Tuesday, Jan. 27
Madagascar’s in political trouble.
I got the details from online news. But I heard first via e-mail from a Malagasy friend.
Ony, who I met during a visit to the children’s home where she works, lives in Madagascar’s capital, Antananarivo, where the riots are taking place. She traveled with me for a few days because she’s trying to familiarize herself with various parts of her country so she can work in the tourism industry, one of the most lucrative job sectors on the poor island.
She wrote that life has been “very hectic” because of tension between the president and the opposition party, which has resulted in strikes, riots and fires in the streets of the city.
“We are very scared with this situation but hope they will find a solution soon,” Ony wrote. “No work until life is back to normal.”
Here’s a story from Reuters that ran this morning:
Madagascar’s opposition promised more anti-government protests on Tuesday and looting shook the capital overnight after the worst day of street violence for years on the Indian Ocean island.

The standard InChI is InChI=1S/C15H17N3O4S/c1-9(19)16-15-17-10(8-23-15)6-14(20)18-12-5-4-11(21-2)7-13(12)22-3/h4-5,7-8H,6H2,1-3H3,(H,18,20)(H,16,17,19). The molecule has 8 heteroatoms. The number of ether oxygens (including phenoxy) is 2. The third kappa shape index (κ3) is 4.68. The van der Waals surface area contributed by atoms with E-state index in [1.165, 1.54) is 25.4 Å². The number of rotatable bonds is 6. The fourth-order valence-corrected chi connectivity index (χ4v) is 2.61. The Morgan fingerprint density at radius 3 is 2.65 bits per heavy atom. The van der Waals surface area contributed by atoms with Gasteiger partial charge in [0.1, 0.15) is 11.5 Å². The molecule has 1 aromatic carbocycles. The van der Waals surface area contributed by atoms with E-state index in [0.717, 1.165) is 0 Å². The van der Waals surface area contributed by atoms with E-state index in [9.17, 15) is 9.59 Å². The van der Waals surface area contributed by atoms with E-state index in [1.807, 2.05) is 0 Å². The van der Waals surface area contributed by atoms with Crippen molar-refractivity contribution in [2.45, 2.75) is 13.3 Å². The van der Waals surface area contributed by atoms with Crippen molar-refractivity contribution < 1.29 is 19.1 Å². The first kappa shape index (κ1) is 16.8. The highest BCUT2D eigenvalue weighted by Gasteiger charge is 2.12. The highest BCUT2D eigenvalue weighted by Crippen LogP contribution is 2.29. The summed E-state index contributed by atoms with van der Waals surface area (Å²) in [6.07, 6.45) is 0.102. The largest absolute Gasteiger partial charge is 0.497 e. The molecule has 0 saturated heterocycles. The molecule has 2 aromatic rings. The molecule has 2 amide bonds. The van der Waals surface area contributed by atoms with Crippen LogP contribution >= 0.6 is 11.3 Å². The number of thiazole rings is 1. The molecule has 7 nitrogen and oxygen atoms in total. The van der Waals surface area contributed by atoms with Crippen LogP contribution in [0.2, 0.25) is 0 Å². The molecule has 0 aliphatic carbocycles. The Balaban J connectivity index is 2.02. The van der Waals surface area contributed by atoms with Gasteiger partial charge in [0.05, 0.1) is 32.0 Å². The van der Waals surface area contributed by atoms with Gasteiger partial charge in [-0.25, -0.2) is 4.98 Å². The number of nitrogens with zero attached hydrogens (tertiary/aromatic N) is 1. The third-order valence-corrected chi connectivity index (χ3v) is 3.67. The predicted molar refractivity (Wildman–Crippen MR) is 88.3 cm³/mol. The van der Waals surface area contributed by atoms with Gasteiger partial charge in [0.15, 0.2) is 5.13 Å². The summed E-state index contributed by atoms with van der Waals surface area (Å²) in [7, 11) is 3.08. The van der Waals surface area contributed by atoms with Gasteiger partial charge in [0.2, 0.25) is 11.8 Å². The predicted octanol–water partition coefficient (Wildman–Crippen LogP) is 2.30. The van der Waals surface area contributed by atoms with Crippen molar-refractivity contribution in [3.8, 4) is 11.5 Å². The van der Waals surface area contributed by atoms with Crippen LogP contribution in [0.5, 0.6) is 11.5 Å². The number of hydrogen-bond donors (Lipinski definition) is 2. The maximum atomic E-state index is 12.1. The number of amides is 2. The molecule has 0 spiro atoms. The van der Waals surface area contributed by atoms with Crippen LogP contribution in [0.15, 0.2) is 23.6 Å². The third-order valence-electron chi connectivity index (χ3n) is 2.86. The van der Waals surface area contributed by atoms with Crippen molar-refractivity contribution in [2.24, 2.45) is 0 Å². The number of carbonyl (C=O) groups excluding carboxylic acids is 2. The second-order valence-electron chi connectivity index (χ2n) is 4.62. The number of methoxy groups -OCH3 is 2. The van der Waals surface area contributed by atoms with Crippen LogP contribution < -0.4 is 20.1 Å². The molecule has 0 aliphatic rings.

Two people died on Monday when demonstrations against President Marc Ravalomanana’s government turned violent, according to witnesses and security sources. Crowds set fire to a state media building and ransacked shops, with a policeman and teenager killed in the chaos and crushes.
Those scenes revived memories of past political volatility on Madagascar, the world’s fourth largest island, and will not help the government’s efforts to present the nation as a tourist haven and sound destination for investment in mining and oil.
Political turmoil isn’t unusual in Madagascar. The country nearly suffered a coup in 2002 over an election, and it faced minor unrest around voting time in 2006.
But no one gets used to violence. As Ony wrote, it’s scary — every time.